Whilst marriage in community of property is the default matrimonial property regime in South Africa, parties are able to contract out of this regime by way of an ante-nuptial contract (“ANC”). Where marriage in community of property entails that all the assets and liabilities of both parties fall into the joint estate and are held in equal and indivisible shares, the ANC can exclude such community of property, allowing parties to retain their separate estates. The accrual system provides an alternative to complete separation of estates, providing marrying couples with a matrimonial property regime to share in the growth of their estates during the marriage, without the risks associated with joining the separate estates and dividing them into equal halves upon dissolution.
At the dissolution of a marriage subject to the accrual system the spouse whose estate shows no accrual or a smaller accrual than the estate of the other spouse acquires a claim against the other for an amount equal to half of the difference between the accrual of the respective estates of the spouses. Whilst the Matrimonial Property Act (“the Act”) provides for workings of the accrual system, its interpretation and accordingly the determination of the accrual is not without issue.
The case of FB v FR 2018 ZAGPHC 699 illustrates one such issue of interpretation regarding the matter of exclusion of assets, and of particular issue the exclusion of future assets, from the accrual system. This article provides a brief overview of FB v FR and outlines its implications.
FB V FR
The case involves the interpretation and lawfulness of an ANC with the inclusion of the accrual system which explicitly excludes specific shares and loan accounts from the husband’s estate for accrual calculation purposes. The primary issue before the court was whether the shares acquired by the husband during the marriage, but not possessed at the marriage’s commencement, should be excluded from the accrual.
“That the assets of the Husband which are listed hereunder and all liabilities presently associated therewith or any other asset acquired by the Husband by virtue of his possession or former possession of such asset shall not be taken into account as part of the Husband’s Estate at either the commencement or dissolution of the marriage.”
The wording of the clause in the ANC mirrors section 4(1)(b) of the Act which provides that:
“In the determination of the accrual of the estate of a spouse an asset which has been excluded from the accrual system in terms of the antenuptial contract of the spouses, as well as any other asset which he acquired by virtue of his possession or former possession of the first- mentioned asset, is not taken into account as part of that estate at the commencement or dissolution of his marriage.”
The Court a quo
The Court a quo dismissed the Appellant’s contention that the difference in the issued share capital owned by the Respondent at the date of the dissolution of the marriage and that owned at the inception of the marriage were subject to accrual sharing. The court found that it was clear from the wording of the relevant clause that such assets owned at the commencement and dissolution of the marriage were to be excluded from the accrual and ruled accordingly.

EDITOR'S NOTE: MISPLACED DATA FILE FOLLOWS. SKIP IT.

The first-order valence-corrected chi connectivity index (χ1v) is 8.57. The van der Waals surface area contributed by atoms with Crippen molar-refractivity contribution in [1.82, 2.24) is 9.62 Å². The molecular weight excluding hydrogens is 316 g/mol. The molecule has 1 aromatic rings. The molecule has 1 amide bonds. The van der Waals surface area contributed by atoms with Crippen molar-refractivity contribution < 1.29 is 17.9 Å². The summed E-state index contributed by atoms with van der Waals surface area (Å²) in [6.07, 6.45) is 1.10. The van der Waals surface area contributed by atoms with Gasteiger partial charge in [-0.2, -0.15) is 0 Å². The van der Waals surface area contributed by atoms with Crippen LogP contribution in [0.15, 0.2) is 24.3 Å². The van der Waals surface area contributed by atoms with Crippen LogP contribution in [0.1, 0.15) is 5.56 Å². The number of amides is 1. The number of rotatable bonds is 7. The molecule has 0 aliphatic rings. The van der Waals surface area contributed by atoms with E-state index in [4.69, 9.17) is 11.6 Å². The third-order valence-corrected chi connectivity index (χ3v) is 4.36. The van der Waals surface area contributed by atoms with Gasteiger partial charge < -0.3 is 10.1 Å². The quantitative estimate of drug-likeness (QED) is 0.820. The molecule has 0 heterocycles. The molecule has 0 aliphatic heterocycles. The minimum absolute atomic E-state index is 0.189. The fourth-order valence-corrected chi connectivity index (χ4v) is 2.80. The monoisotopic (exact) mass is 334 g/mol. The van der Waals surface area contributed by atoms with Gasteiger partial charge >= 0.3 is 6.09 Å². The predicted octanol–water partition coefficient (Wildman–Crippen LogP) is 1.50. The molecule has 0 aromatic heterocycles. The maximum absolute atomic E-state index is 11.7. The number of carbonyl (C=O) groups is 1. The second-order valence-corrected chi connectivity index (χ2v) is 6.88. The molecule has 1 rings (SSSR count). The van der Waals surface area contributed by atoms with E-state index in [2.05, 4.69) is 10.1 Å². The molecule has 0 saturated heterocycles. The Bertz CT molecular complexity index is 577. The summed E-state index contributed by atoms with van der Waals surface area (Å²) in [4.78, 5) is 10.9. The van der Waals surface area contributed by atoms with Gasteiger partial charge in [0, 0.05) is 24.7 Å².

Ruling and Legal Implications
On appeal, the High Court emphasized that it was incompatible with the accrual regime to exclude assets acquired during the marriage in anticipation of future acquisition. Section 5 of the Act outlines special cases where assets acquired after the marriage’s commencement are automatically excluded. However, it was made clear that spouses cannot have both an accrual during the marriage and exclude wealth or assets acquired by either party in the future. The court ruled that exclusion can only occur at the commencement of the marriage and disallowed any other act or timing of exclusion.
Furthermore, allowing the exclusion of assets that did not exist or possess rights at the marriage’s commencement would undermine the integrity of the accrual system. The High Court stated that only the assets possessed at the beginning of the marriage should be excluded.
FB v FR sheds light on the significance of precise language in antenuptial contracts when determining the exclusion of assets possessed by a spouse at the dissolution of the marriage but not at its commencement. The ruling clarifies that South African matrimonial property system does not permit the exclusion of assets acquired during the marriage in anticipation of future acquisition. This decision underscores the importance of careful drafting of ANC clauses to ensure clarity and alignment with the intended goals of the accrual system in matrimonial property law.
While this case provides valuable guidance, it’s essential to consult with legal professionals to fully understand the intricacies of South African matrimonial property law and its implications.
This article is a general information sheet and should not be used or relied on as legal or other professional advice. No liability can be accepted for any errors or omissions nor for any loss or damage arising from reliance upon any information herein. Always contact your legal adviser for specific and detailed advice. Errors and omissions excepted (E&OE).